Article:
Monday, 28 February 2011

Petitioning for work

In the nineteenth century, a job application could be a very public process - and as one John Sandom of Union Street, Deptford found out, it could hinge on more than qualifications alone. When William Parrell, Vestry Clerk of St Nicholas, died in 1810, a new clerk had to be appointed. Sandom wanted the job, but he faced a strong rival.

First, Mr H Karmock had worked for the late clerk, which must have made him something of an inside candidate. Second, Karmock had made it known that if he got the job, he would financially 'alleviate the sorrows of the family of Mr Parrell'. This offer seems to have had quite an effect, because Sandom responded with not one but two printed circulars. The first was rather grudging in tone:
if you should consider that Claim as entitled to your Support, (being made in favour of Persons who never were Parishioners of St. Nicholas, in Opposition to mine who am a Parishioner, and whose family has paid Rates and Taxes in your Parish for upwards of Sixty Years, and contributed to the Support of that very Place I now solicit,) that I will allow Mrs. Parrell to receive such Portion of the Emoluments of that Office, as the Parishioners in Vestry shall think fit, and I will perform its Duties with the strictest Attention.
Summarised, his offer seems to be 'if you must support these non-residents, then fine, I'll give them whatever you think I should - just give me the job!' However, that clearly wasn't enough to reassure the friends of Mrs Parrell because a week later, he circulated another letter:
As many of the Inhabitants of this Parish have been induced to promise their Votes (purely with the idea of serving the Widow and Family of your late deceased Vestry Clerk,) to the Gentlemen who so very humanely solicited on her Behalf, I again beg Leave to call your Attention to that Subject and request it may not be understood that by the Appeal I have made to you, I wish to oppose the Proposition of supporting Mrs. PARRELL and her Family: ... I made the Offer of allowing Mrs. Parrell to receive such Portion of the Emoluments of that Office, as the Parishioners in Vestry should think fit, (which I again repeat) ...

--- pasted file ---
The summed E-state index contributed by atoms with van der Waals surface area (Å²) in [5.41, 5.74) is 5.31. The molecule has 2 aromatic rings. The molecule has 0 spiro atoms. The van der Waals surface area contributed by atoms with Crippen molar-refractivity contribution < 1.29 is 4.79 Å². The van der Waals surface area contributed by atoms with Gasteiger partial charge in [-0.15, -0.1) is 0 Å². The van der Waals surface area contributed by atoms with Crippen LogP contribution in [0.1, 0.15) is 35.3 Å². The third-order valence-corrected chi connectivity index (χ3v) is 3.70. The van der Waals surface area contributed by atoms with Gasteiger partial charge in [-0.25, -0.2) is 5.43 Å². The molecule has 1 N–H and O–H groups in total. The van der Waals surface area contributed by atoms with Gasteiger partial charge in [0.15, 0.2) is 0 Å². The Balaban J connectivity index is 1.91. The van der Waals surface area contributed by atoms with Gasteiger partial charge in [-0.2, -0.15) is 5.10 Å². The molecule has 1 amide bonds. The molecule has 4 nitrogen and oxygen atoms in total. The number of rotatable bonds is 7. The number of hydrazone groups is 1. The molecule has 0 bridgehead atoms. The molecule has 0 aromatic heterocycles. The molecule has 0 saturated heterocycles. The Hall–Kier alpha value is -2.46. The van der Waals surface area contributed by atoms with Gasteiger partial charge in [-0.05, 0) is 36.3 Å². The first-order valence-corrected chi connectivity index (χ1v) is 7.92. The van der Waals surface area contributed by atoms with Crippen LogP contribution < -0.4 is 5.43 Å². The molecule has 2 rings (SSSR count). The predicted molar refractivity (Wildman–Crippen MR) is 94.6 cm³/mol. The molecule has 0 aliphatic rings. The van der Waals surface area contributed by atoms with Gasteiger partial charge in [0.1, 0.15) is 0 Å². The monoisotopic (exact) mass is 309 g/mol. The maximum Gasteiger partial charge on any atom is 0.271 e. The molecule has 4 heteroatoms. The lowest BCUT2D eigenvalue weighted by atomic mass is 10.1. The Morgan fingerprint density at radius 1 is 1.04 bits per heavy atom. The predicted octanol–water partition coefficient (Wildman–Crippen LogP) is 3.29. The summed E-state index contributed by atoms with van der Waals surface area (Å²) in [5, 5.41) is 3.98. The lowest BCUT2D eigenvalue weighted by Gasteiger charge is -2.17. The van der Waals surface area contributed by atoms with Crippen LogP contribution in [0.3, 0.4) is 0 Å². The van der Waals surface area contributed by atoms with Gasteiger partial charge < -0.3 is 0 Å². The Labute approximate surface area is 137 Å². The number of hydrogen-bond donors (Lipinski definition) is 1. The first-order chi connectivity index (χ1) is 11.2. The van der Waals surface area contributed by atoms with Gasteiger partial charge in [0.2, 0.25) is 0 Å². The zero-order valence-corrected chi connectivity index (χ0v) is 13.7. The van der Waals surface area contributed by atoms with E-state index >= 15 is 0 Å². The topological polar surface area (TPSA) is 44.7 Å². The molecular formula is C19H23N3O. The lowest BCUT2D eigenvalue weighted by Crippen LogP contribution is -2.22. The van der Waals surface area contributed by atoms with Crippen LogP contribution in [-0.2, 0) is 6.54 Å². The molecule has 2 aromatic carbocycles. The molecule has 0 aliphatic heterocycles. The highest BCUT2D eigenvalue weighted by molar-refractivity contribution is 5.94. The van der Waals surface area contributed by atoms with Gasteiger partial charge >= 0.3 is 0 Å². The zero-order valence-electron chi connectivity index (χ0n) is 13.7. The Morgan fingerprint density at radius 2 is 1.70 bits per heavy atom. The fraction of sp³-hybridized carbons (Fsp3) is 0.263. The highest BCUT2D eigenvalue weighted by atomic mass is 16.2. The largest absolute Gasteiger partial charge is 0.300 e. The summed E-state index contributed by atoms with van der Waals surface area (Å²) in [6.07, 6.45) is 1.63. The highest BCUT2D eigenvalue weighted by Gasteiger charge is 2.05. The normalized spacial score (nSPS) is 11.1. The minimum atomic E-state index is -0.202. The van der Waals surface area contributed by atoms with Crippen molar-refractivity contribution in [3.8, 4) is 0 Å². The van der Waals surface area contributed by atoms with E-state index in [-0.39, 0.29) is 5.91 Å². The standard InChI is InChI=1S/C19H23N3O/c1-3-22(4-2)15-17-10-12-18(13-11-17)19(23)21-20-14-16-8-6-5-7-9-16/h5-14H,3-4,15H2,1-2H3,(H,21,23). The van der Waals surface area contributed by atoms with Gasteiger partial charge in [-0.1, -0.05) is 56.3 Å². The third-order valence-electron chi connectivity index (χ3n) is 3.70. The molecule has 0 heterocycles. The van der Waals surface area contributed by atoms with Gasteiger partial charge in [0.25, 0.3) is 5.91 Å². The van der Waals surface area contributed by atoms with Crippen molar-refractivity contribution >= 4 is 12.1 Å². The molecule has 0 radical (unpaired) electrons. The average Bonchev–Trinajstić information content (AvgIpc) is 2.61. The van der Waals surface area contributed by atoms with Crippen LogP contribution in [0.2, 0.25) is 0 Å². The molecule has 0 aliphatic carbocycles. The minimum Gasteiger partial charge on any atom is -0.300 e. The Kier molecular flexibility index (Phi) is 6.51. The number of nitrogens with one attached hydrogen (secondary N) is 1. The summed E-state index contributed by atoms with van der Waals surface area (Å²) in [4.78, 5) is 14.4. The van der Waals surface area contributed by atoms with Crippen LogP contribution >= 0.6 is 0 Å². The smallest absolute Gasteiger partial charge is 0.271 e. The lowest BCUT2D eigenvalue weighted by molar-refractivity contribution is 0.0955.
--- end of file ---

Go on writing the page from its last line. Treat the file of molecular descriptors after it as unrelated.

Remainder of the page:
Unfortunately, even the second letter was not enough to win the job for Sandom. A year later, he was complaining that an annual election had been promised but there was now an attempt to rescind that order. It seems that at the meeting to elect the new vestry clerk, Karmock's supporters had suggested he be appointed for one year. A new election in 1811 would have given Sandom a second chance, but dark dealings were afoot:
it is plain this Order was only proposed to deceive you, with the idea of another election on next Easter Tuesday, that the proposer might the more easily bring in the present Vestry Clerk to the Situation; and having accomplished that, they now wish to establish him, and deprive others of the opportunity of becoming candidates, by deceitfully withdrawing it at this period.
Sadly for Sandom, his appeal seems to have failed. The next notice in the series is for an election following the death of Karmock in 1816. Six years after his original attempt, Sandom was undaunted and circulated yet another letter seeking support. There are no further documents to say whether he succeeded; after reading his rather whiny appeals, I'm not sure whether I want him to or not!